Amitabh Bachchan: Beyond the Angry Young Man

The Big B became famous for being India’s Angry Young Man, but there’s a lot more to his legend
Amitabh Bachchan: Beyond the Angry Young Man

For his sheer longevity, Amitabh Bachchan’s career of more than five decades remains a milestone for Bollywood. An actor who witnessed stratospheric success, a star who tried his hand at politics, a failed politician who tried to make it as a businessman, and a veteran actor who revived a late career to pay off creditors, the patriarch of Bollywood who refuses to slow down or rest on his laurels – it’s a story for the ages. What often goes unnoticed is Bachchan’s brave forays into roles that don’t fit the mould of an action hero. Even at the peak of his stardom as a brooding young hero in the Seventies, Bachchan took on parts that were unexpected and complex. He may be most famous for being Bollywood’s Angry Young Man, but Bachchan has revelled in playing a range of characters that include the bumbling fool, a manipulative schemer, the jealous husband, and even ruthlessly evil men.

As we near his 80th birthday, here’s a look at films and roles in which Amitabh Bachchan put aside market expectations, and sank his teeth into delicious parts. Some of these films are playing in Bachchan: Back to the Beginning, a festival organised by Film Heritage Foundation (FHF) and PVR, in which 11 of Bachchan’s films will play in 19 cities between October 8th and 11th.

Moti in Saudagar (1973)

In the same year he found fame playing the upright cop in Prakash Mehra’s Zanjeer, Bachchan played the benign jaggery trader Moti, in Sudhendu Roy’s Saudagar. It’s a far cry from any character the actor had played till then, and has since. Moti’s jaggery is the object of envy across the marketplace, and he brazenly flirts with the young women in his village. He’s young, enterprising, proud and doggedly myopic. After realising his associate — a widow named Majobee (Nutan) who turns nectar into actual jaggery — is taking away a significant portion of his income, he comes up with the ploy of marrying her to get her services for free. He’s also smitten by Phoolbano’s (Padma Khanna) physical beauty and hopes to earn enough to pay the dowry Phoolbano’s father has asked for: Rs 500. After working through the winter and exploiting Majobee’s loyalty, Moti makes enough money to pay Phoolbano’s dowry. He coldly tells Majobee he wants a divorce. The confrontation scene plays out brilliantly with Nutan’s righteous fury coming up against the unrepentant pragmatism in Bachchan’s eyes. His Moti is a common man – not some 70mm silhouette that demands pandering.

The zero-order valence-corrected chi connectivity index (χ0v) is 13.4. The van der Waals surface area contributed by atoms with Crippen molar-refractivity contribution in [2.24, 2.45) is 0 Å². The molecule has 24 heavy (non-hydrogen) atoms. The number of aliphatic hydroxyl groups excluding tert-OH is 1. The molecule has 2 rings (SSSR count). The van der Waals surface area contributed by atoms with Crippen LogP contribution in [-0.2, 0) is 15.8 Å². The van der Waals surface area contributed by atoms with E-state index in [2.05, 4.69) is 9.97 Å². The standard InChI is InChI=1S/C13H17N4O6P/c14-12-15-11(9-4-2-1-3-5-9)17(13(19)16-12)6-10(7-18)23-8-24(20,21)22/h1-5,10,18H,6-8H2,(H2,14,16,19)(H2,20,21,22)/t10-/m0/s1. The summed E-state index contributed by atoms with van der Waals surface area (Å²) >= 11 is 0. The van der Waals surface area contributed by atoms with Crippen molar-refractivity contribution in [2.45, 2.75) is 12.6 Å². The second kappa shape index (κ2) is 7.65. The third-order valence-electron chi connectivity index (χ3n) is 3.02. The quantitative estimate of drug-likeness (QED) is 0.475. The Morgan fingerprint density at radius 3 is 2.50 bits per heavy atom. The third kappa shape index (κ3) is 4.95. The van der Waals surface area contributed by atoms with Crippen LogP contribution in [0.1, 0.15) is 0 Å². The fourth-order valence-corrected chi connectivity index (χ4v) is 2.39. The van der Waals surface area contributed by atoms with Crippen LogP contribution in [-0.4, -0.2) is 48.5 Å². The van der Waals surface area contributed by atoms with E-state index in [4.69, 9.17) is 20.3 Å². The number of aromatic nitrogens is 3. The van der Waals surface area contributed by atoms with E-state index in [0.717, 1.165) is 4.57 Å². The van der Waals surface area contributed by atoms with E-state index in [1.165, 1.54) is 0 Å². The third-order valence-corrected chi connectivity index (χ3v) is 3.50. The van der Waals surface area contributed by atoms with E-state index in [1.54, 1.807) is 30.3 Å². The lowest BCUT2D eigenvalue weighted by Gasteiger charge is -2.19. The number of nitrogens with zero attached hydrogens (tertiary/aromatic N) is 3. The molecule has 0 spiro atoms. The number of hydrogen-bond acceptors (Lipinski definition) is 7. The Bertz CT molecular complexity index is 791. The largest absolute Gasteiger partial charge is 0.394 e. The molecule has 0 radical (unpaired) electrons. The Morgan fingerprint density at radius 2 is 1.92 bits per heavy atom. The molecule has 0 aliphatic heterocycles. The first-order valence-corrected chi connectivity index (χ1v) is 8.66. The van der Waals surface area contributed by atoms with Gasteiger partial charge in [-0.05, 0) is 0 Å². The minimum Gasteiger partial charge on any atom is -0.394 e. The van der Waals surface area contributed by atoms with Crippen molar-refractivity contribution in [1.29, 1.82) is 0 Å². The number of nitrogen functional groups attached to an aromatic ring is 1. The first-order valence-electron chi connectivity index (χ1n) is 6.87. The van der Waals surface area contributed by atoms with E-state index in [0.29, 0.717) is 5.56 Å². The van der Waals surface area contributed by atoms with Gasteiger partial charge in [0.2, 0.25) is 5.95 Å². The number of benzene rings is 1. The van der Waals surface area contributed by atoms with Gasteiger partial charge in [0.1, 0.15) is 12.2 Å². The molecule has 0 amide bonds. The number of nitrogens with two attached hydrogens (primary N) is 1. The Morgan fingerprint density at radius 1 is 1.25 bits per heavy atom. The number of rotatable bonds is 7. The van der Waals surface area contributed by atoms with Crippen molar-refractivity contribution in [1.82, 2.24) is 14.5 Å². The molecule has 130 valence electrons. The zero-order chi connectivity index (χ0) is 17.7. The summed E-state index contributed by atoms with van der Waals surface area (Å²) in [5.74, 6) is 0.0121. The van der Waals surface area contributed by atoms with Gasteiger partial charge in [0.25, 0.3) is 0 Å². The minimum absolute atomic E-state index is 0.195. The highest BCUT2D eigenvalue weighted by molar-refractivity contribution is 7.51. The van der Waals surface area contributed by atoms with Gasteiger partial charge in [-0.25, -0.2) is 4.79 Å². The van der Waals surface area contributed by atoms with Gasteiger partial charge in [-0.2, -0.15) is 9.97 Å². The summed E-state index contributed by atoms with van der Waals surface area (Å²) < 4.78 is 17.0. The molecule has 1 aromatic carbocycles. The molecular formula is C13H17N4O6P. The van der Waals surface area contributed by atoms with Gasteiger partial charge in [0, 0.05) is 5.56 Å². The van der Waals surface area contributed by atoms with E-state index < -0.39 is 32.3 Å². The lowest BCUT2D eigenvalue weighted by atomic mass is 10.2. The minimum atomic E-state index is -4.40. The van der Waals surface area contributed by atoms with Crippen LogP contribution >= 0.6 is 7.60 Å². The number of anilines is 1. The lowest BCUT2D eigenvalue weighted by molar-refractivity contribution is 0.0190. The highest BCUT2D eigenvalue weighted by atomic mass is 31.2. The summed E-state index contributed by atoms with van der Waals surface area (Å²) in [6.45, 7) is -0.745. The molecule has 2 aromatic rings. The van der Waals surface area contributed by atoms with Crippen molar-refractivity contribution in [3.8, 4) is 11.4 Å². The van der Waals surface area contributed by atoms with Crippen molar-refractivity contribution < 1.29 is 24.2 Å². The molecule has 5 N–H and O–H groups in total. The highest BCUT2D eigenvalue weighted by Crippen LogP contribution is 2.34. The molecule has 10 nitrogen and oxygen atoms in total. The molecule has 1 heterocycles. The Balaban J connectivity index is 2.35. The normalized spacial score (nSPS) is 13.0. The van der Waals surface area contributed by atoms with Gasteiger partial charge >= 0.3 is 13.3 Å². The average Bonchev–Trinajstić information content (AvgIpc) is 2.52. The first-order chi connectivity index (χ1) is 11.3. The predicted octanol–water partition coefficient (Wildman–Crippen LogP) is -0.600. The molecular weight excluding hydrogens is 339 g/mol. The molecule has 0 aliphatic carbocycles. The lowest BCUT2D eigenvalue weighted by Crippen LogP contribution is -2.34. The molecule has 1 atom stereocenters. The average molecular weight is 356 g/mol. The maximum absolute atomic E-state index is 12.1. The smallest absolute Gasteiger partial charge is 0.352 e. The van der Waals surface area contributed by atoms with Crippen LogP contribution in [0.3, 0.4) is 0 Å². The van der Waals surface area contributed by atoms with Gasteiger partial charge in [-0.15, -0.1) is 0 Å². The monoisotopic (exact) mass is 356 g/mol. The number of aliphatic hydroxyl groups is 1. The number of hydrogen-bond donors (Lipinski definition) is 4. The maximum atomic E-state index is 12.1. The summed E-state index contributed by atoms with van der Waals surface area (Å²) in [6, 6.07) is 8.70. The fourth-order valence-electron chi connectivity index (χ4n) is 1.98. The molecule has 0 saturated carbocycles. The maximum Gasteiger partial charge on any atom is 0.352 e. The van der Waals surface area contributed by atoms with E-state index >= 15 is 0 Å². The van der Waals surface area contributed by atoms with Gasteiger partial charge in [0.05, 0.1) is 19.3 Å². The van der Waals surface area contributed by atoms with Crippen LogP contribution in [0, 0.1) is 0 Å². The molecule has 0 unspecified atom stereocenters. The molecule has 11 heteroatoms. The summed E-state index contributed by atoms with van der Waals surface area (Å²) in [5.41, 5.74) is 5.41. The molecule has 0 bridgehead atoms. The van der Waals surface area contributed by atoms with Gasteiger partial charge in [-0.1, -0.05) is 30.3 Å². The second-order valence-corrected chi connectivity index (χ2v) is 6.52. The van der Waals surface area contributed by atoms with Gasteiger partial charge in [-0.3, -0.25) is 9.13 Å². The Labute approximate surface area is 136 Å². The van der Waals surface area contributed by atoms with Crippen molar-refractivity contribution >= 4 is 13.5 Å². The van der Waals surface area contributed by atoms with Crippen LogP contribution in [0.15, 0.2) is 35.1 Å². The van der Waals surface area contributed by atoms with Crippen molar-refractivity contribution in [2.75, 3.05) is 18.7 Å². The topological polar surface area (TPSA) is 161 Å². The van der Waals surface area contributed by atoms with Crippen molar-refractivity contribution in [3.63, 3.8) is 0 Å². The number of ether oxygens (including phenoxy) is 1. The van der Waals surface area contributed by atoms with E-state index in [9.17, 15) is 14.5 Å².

Subir in Abhimaan (1973)

Arguably Bachchan’s most popular ‘unheroic’ role was in Hrishikesh Mukherjee’s adaptation of Hollywood classic, A Star Is Born (1937). The film navigates a male singer discovering a female singer, bringing her to tinsel town, seeing her become a bigger celebrity than he is, while his own career withers away. It’s a beautiful tragedy where egos suffocate the most tender relationships. Bachchan’s turn is the kind that announces stars as ‘Actors’. Mukherjee managed a casting coup of sorts by getting the real life couple of Bachchan and Jaya Bachchan to star in his film. They’d got married only a few months prior to the film’s release, thereby adding a meta layer. Bachchan was so convincing as the petty, jealous husband — remember him seething after being asked by the paparazzi to exit the frame? — theories concocted about how Jaya was ‘better’ than Bachchan, and how he was stifling her blooming career. This film also has some of Bachchan’s finest lip syncing work, which we would see more of in (Muqaddar Ka Sikandar (1978), Yaarana (1981) and Namak Halaal (1982).